Not logging inbound drops won't impact your environment, but interested in what your internet bandwidth usage looks like starting on Jan 13th to see if there is any correlation between firewall traffic and increased bandwidth utilization on your internet circuits. I would personally start with tracking down whom are the largest talkers in/out of the environment to understand the traffic flow/patterns. From that point I think you can follow other contributors ideas as it relates to NULL routes, Geo Policy, etc.

 

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CE_SE
Employee
Employee

You can also review the following to limit traffic. 

Advanced Track options will increase the log file size.

Detailed Log and Extended Log are only available if one or more of these Blades are enabled on the Layer: Applications & URL Filtering, Content Awareness, or Mobile Access.

  • Detailed Log - Equivalent to the Log option, but also shows the application that matched the connections, even if the rule does not specify an application. Best Practice - Use for a cleanup rule (Any/Internet/Accept) of an Applications and URL Filtering Policy Layer that was upgraded from an R77 Application Control Rule Base.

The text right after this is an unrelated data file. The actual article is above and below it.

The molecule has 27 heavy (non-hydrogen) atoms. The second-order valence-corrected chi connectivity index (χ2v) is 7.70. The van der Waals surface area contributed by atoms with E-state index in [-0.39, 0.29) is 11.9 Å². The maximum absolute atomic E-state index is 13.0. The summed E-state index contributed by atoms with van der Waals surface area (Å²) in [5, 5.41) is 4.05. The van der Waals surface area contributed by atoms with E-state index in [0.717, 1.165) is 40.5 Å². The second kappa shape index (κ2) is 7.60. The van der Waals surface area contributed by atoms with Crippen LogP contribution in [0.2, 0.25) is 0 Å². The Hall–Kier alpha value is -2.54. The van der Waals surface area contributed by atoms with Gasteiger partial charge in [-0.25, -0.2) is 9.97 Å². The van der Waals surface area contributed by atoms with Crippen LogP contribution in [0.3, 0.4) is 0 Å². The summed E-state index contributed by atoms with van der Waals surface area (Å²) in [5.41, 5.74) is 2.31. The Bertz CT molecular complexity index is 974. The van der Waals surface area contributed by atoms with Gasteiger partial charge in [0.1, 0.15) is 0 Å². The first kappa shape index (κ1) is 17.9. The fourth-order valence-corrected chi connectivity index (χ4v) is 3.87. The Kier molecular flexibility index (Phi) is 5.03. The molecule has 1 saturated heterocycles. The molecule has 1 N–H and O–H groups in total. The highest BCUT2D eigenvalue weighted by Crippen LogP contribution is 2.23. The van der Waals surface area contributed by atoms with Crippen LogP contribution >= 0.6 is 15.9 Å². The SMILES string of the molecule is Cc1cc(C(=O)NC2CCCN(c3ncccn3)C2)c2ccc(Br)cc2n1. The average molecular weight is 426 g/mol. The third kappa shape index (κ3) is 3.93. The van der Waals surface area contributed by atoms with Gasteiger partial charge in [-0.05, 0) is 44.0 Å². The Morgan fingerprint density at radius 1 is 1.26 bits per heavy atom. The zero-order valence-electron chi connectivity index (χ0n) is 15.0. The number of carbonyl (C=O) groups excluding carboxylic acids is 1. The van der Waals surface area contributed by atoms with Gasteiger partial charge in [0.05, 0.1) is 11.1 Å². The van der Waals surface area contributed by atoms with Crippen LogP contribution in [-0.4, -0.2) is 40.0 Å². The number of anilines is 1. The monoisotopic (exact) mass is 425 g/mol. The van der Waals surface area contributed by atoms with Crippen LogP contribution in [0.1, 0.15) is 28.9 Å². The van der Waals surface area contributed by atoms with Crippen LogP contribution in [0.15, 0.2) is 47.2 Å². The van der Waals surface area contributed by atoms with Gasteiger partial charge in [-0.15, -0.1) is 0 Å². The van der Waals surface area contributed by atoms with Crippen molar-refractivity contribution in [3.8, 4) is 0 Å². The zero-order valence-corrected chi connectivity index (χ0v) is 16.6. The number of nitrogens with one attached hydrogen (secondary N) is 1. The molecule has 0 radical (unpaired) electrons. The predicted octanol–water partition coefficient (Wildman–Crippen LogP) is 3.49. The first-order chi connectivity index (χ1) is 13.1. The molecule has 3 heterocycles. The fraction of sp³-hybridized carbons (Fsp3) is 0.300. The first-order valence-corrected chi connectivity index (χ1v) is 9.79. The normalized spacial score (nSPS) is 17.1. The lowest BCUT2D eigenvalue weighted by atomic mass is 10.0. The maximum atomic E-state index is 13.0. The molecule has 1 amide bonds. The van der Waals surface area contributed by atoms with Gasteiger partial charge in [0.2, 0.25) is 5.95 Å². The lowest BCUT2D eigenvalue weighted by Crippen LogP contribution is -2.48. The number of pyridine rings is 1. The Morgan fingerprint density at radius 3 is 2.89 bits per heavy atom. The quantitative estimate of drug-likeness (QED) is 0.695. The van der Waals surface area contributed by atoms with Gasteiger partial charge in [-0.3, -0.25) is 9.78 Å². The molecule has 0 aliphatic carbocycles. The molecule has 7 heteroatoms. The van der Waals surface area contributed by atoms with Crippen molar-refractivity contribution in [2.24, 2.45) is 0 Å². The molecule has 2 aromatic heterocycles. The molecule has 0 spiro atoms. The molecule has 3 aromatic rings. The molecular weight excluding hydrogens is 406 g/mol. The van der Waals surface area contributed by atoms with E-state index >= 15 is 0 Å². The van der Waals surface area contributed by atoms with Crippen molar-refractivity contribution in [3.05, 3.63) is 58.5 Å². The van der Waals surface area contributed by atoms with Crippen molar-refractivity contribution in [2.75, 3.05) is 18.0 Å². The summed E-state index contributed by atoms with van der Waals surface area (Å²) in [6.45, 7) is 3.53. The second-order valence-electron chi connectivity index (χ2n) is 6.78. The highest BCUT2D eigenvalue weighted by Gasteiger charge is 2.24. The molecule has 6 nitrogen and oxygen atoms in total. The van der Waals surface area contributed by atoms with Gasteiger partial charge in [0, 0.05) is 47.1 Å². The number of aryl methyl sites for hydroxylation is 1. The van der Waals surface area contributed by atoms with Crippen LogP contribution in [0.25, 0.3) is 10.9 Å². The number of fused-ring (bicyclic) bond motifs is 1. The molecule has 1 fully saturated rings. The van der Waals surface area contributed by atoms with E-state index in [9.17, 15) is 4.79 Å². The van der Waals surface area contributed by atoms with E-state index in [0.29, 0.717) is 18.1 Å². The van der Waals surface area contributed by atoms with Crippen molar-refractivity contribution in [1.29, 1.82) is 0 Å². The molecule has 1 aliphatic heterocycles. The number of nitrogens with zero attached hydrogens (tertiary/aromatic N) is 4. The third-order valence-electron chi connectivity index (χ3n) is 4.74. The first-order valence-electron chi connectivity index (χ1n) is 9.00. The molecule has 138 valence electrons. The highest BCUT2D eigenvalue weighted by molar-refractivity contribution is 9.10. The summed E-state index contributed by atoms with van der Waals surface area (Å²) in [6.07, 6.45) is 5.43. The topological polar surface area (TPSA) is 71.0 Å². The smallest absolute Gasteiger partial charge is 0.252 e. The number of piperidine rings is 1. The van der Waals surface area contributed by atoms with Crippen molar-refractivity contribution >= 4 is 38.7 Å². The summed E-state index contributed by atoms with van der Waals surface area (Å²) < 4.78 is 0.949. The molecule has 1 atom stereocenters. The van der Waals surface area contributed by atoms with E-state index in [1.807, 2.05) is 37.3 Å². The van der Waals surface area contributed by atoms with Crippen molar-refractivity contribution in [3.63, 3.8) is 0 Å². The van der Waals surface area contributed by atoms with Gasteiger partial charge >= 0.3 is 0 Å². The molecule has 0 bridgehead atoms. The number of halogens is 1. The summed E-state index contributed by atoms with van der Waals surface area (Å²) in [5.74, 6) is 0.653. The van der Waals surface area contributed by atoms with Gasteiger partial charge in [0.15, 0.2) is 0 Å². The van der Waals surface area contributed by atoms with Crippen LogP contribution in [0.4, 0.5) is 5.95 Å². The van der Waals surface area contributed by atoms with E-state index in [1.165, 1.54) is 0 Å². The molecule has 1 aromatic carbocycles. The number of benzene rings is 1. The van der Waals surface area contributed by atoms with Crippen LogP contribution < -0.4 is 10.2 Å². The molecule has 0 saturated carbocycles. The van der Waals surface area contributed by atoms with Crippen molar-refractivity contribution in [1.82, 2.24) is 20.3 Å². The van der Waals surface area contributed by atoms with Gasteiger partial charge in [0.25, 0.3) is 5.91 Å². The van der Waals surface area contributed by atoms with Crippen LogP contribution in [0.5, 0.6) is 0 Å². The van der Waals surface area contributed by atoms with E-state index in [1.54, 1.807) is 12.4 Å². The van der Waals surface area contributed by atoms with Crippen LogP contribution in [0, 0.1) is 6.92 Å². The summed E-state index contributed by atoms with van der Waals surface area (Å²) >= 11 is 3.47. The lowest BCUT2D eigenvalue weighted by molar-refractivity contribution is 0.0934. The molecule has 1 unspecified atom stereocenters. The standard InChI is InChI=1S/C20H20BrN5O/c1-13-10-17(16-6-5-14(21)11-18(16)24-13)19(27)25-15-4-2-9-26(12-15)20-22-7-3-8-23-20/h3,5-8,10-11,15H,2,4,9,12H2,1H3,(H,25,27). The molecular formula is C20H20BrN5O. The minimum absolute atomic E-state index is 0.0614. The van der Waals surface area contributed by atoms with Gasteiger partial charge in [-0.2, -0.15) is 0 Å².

• Extended Log - Equivalent to the Detailed option, but also shows a full list of URLs and files in the connection or the session. The URLs and files show in the lower pane of the Logs view.

Log Generation you have the ability to limit size by doing per session instead of the default per connection. 

  • per Connection - Select this to show a different log for each connection in the session. This is the default for rules in a Layer with only Firewall enabled. These are basic firewall logs.
  • per Session - Select this to generate one log for all the connections in the same session. This is the default for rules in a Layer with Applications and URL Filtering or Content Awareness enabled. These are basic Application Control logs.